By Pastor Anthony Scott


Then Job stood up, tore his robe, and shaved his head. He fell to the ground

and worshiped, saying: Naked I came from my mother’s womb, and naked

I will leave this life. The LORD gives, and the LORD takes away. Blessed be the

name of the LORD. – Job 1:20-21 (CSB)


The story of Job offers you and I a wonderful life lesson on how dependence on God and submission to God’s will go hand in hand.  In this paradigm of dependency, we are humbled and set free from the burden of trying to do what only God can do.  In a nutshell, we are taught through this one man’s ordeal that indeed submission strengthens independence.

We learn how dependence on God and submission to God’s will go hand in hand by looking at Job’s submissive grief.  Our fast-paced world, and forward-looking culture does not want to spend too much time grieving.  A funeral director recently remarked that during Bible times people would grieve for forty days.  Even fifty years ago people allowed themselves more time to grieve.  By contrast, people today want to grieve forty minutes so they can get on with their lives.

He went on to say it is no wonder that people have emotional problems long after a death because they have not grieved long enough over their losses and come to terms with their own mortality.  Job, however, expressed his sorrow in a way that honored God. Tearing his clothes and shaving his head were signs of intense grief and mourning.  Falling to worship God was an expression of Job’s deep devotion to God.

This lesson also reveals this patriarch’s submissive humility as he humbled himself before God realizing that nothing truly belongs to him.  All that we have and or possess is a gift from God. We are stewards of all the blessings God chooses to give us.  “The earth and everything in it, the world and its inhabitants, belong to the LORD (Psalm 24:1).

In addition to his display of submissive grief and submissive humility, we see demonstrated submissive faith.  It is so easy to declare that God is sovereign but so difficult to trust in God’s sovereignty.  Our knowledge of God and the practical application of what we know do not always coincide.  By the time we get to the end of Job’s saga we find a man who not only knows that God is good but has learned to trust God’s goodness and wisdom.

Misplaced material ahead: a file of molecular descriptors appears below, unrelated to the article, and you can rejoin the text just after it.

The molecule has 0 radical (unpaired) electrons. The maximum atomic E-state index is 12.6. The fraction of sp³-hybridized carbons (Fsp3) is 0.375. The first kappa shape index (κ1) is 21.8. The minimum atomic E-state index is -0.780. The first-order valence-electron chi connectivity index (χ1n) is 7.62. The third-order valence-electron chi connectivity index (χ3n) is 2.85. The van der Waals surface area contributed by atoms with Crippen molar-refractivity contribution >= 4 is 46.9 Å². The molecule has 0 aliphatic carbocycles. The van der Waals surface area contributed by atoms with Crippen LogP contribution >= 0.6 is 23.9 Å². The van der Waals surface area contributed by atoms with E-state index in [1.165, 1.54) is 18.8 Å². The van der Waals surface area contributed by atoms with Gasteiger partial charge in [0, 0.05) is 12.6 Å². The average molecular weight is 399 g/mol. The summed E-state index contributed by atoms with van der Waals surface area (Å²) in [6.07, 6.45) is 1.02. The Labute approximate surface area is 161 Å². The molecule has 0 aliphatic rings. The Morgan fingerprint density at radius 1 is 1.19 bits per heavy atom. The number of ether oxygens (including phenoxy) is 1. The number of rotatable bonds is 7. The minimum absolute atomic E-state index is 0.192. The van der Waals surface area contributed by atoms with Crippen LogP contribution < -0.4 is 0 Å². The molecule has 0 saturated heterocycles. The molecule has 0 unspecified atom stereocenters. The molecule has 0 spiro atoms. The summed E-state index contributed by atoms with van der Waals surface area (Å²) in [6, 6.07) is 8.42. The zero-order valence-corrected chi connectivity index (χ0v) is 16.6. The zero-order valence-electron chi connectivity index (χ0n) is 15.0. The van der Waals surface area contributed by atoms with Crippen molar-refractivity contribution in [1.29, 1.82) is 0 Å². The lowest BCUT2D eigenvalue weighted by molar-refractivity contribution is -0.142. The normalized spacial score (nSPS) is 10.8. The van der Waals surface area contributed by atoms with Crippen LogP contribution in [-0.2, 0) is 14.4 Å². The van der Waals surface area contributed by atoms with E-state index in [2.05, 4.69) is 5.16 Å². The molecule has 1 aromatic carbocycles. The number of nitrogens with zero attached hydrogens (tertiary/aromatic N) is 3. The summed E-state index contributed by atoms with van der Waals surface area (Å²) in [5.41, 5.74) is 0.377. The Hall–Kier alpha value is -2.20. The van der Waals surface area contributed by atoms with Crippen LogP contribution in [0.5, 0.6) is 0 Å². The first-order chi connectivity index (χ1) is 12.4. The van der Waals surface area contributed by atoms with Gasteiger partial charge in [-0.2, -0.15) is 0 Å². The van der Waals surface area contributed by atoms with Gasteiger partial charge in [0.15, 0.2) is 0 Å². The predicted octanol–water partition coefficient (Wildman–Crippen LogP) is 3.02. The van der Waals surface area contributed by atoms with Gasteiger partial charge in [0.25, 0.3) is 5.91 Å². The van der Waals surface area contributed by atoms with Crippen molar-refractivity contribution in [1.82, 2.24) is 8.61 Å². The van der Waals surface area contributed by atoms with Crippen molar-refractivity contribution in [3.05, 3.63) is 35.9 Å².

The final takeaway we garner from this lesson on how dependence on God and submission to God’s will go hand in hand is illustrated in Job’s submissive praise.  “He fell to the ground and worshiped.”  The very ground where he grieved was transformed into a place of worship.  His place of tears became an altar of praise.  His weeping before God partnered with his dependence and submission to God turned the ground into a dust sanctuary.  “Blessed be the name of the LORD.

The psalmist David refers to God collecting tears in a bottle. It appears in Psalm 56:8 when he says, “You yourself have recorded my wanderings. Put my tears in your bottle.  Are they not in your book?”  This custom of antiquity is what the woman in Luke 7:36-50 was relying upon when she brought and broke her alabaster box of perfume and began to worship Jesus by washing his feet with her tears.  She had been collecting and intermingling her tears in a perfume bottle until she heard that Jesus was near and took all her grief, pain, and problems and pored them at the feet of Jesus in an act of Worship.

Beloved, depend on God, trust in His will, and watch Him change your Tears and Dust into your place of Hope and Healing!